"Wind is so new in the Southeast; I think there has been a fear of the unknown," said Katharine Kollins, president of Southeastern Wind Coalition. "Having the Avangrid project up and running will be important for people to see wind farms firsthand and up close."


Except for the occasional hurricane, the South isn't known to be particularly windy—at least not compared with Plains states like Iowa, where the wind accounts for nearly a third of total electricity generation. But great potential exists in this void and with new turbine technology, some southern states are getting ready to tap into it.

"The biggest change in the industry has been turbine advancements," said Simon Mahan, director of the Southern Wind Energy Association, an industry organization. Taller turbines, like those at Avangrid's Amazon Wind Farm, can reach higher, stronger winds, and longer blades are able to harness gentler breezes. "This is opening the South as the next frontier for wind energy," Mahan noted.

Indeed, wind turbines have gone through a growth spurt. Since the 1990s, hub height has risen from 45 to 300 feet, which is as tall as the Statue of Liberty. And blades now extend more than 180 feet in length.

In addition to technology, improvements in energy policy, such as renewable energy standards and the federal Production Tax Credit, have enabled wind's price tag to plummet 90 percent over the past 25 years, making it more alluring in the competitive energy market.

According to a 2015 report by the U.S. Department of Energy, the Southeast could become the Most Improved Player in coming years, particularly as the national energy mix continues to change. "If I'm thinking realistic numbers, the Southeast could easily support a few gigawatts of wind," Kollins said.

Over the next 12 years, 46 coal power plants around the country (including 19 in the Southeast) are due to retire, despite the incoming Trump administration's promises to bring back the coal industry by removing regulations that protect clean air and water. Improved energy efficiency will help, but those retired plants' electricity contribution, about 15,600 megawatts, will need to be replaced with something. And that something will likely be a combo of cheap natural gas and renewables, which together provided 45 percent of the country's electricity last year.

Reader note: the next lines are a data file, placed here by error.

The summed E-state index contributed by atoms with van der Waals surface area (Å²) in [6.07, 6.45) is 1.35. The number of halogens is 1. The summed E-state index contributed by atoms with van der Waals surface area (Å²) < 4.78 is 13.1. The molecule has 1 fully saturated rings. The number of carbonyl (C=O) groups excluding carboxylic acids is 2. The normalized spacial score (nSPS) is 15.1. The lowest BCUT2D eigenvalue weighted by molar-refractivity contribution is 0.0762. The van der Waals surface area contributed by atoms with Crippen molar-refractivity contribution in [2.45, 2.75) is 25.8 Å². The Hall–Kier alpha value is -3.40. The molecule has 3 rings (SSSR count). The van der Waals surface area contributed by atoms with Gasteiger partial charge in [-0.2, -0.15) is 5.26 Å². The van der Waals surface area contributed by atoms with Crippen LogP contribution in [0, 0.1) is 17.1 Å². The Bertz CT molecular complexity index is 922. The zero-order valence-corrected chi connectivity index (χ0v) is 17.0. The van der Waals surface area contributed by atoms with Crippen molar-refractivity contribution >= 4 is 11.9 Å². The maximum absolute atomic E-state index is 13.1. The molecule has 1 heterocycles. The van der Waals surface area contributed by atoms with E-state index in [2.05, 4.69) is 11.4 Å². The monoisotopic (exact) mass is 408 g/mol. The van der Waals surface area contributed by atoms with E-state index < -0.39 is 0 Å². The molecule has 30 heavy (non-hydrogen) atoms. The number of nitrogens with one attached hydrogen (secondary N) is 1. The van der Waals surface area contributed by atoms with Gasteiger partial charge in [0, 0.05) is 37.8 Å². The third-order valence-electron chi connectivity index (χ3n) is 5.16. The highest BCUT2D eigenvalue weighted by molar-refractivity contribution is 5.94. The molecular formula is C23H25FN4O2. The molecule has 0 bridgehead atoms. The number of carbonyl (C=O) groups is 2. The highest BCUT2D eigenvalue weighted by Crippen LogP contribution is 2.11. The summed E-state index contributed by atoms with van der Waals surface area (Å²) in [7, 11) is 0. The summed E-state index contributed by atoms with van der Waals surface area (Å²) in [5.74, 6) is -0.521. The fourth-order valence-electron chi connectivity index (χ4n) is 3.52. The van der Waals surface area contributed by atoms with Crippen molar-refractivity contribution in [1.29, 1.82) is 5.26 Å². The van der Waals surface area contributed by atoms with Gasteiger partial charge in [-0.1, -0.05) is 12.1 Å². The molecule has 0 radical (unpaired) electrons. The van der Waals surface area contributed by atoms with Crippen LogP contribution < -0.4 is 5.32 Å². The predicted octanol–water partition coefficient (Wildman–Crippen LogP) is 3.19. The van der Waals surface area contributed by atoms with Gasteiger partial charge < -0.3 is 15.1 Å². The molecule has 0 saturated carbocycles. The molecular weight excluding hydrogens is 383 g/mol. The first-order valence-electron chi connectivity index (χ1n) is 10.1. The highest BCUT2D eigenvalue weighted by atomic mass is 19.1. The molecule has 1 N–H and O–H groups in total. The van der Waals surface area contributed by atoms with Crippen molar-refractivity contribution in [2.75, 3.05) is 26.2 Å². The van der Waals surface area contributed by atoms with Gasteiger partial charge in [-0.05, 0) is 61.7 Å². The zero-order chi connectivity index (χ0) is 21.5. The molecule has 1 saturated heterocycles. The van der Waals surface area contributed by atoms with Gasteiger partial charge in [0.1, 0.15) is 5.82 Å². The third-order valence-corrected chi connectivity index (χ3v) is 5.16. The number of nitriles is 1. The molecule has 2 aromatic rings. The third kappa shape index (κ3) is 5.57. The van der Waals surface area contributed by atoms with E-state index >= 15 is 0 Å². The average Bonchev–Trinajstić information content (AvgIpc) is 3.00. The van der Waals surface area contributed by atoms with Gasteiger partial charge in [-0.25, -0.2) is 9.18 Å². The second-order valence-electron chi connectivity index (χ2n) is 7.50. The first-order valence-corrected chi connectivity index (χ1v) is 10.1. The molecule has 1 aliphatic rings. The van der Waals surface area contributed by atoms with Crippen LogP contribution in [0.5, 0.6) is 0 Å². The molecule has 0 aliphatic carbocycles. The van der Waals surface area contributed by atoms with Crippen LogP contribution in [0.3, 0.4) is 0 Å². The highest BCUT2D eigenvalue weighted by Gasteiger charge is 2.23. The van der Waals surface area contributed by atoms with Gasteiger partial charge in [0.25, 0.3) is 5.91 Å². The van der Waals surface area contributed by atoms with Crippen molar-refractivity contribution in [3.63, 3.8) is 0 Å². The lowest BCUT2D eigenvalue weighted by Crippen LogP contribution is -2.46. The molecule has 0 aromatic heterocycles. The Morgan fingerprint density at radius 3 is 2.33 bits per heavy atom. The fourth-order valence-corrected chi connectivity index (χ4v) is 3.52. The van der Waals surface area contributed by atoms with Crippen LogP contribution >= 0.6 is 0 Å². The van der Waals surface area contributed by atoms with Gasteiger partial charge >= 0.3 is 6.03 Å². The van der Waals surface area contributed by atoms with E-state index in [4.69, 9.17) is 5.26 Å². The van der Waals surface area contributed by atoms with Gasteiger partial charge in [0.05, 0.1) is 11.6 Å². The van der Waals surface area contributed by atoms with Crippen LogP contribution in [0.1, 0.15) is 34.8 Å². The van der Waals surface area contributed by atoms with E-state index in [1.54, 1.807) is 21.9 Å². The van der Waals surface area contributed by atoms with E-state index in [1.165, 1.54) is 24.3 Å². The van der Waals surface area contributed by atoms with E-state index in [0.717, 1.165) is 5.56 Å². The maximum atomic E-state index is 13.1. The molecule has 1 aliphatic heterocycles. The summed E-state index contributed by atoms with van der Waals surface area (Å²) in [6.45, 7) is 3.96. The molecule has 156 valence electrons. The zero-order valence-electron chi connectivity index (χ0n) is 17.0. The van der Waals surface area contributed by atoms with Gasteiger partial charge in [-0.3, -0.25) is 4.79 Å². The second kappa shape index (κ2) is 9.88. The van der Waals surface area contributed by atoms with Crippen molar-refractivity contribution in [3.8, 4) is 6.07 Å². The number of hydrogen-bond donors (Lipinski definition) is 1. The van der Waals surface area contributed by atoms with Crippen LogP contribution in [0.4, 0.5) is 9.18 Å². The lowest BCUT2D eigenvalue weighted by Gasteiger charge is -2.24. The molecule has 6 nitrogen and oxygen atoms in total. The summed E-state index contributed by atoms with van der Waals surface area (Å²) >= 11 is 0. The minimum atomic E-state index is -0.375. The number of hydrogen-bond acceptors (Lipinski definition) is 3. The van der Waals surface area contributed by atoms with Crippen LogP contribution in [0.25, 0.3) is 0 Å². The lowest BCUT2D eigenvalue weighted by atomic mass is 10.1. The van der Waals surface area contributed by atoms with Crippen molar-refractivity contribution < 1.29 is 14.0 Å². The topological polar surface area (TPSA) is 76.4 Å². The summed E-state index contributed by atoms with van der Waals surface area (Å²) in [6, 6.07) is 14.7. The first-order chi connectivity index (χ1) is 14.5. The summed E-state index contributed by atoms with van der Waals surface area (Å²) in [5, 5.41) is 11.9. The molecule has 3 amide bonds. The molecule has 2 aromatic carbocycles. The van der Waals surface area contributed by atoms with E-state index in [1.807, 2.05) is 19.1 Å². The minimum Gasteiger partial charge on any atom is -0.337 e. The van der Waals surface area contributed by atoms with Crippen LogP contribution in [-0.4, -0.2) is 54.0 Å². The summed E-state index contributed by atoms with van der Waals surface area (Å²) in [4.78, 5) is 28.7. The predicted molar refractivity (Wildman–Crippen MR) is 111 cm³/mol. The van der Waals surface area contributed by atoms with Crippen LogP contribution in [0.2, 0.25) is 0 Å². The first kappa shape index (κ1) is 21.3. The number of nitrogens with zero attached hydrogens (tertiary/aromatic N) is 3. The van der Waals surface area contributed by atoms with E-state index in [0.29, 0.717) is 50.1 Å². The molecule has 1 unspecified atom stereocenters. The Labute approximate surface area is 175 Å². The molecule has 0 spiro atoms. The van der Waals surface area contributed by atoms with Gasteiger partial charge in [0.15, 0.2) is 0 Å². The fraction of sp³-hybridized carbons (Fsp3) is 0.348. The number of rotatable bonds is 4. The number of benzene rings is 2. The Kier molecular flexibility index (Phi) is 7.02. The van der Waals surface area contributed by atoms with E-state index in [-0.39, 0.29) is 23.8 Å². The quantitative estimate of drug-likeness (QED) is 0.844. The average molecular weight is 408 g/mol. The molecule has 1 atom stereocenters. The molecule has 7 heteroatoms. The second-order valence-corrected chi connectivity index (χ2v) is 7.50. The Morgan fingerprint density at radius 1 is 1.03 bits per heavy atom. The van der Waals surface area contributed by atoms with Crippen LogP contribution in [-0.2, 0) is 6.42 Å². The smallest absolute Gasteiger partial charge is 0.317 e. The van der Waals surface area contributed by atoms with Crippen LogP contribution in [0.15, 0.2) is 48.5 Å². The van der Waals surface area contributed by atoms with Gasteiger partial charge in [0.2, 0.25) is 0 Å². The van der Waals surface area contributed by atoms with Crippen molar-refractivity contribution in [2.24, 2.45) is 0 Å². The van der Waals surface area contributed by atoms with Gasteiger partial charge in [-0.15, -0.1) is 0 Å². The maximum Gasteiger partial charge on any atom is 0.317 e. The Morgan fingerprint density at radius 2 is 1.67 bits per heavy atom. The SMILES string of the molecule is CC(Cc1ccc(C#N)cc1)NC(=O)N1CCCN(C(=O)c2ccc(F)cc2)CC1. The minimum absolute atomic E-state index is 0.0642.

"A company or utility looking to decrease its costs needs to be looking to buy wind and solar right now," Mahan said. "At the end of the day, if it's cheaper to do, why not?"  ;D

http://www.ecowatch.com/w...rm-amazon-2168453431.html
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AGelbert

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Re: Wind Power
« Reply #152 on: December 30, 2016, 08:06:36 pm »
WATCH: Subsea Cable Installation at Nordsee One Offshore Wind Farm

December 29, 2016 by gCaptain


Check out this video by Siem Offshore explaining wind farm inner array grid cable installation at the Nordsee One OWF project in the German North Sea. The subsea cable installation work began in summer 2016 using cable laying vessel Siem Aimery and installation support vessel Siem Moxie.

https://gcaptain.com/subs...e-one-offshore-wind-farm/
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Re: Wind Power
« Reply #153 on: January 07, 2017, 02:58:11 pm »
Solstad Construction Vessels Find Offshore Wind Work
January 6, 2017 by gCaptain

Rem Installer

Norwegian supply vessel company Solstad Offshore has entered into a contract with Dutch energy company Dong Energy Wind Power for charter of Soltad’s multipurpose construction vessel (CSV) Rem Installer and a second CSV down the road.

Solstad Offshore announced Friday that the contract for the Rem Installer covers a firm period of 23 months with a six-month options. A second CSV will be selected at a later stage for a firm period of 7 months with an 8-month option, the company said.

The contracts will commence in February 2017 for the Rem Installer, which will be renamed Normand Jarl. The contract for the second vessel will commence April 1, 2017.

Solstad Offshore said in its announcement that the contract is strategically important for the company’s contintued commitment to the renewable energy segments.

https://gcaptain.com/sols...-land-offshore-wind-work/
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Re: Wind Power
« Reply #154 on: January 16, 2017, 07:51:32 pm »
This startup's wind generator flaps its wings like a hummingbird    


http://www.treehugger.com...ts-wings-hummingbird.html
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Re: Wind Power
« Reply #155 on: January 26, 2017, 07:04:50 pm »
 

It's Windy in Long Island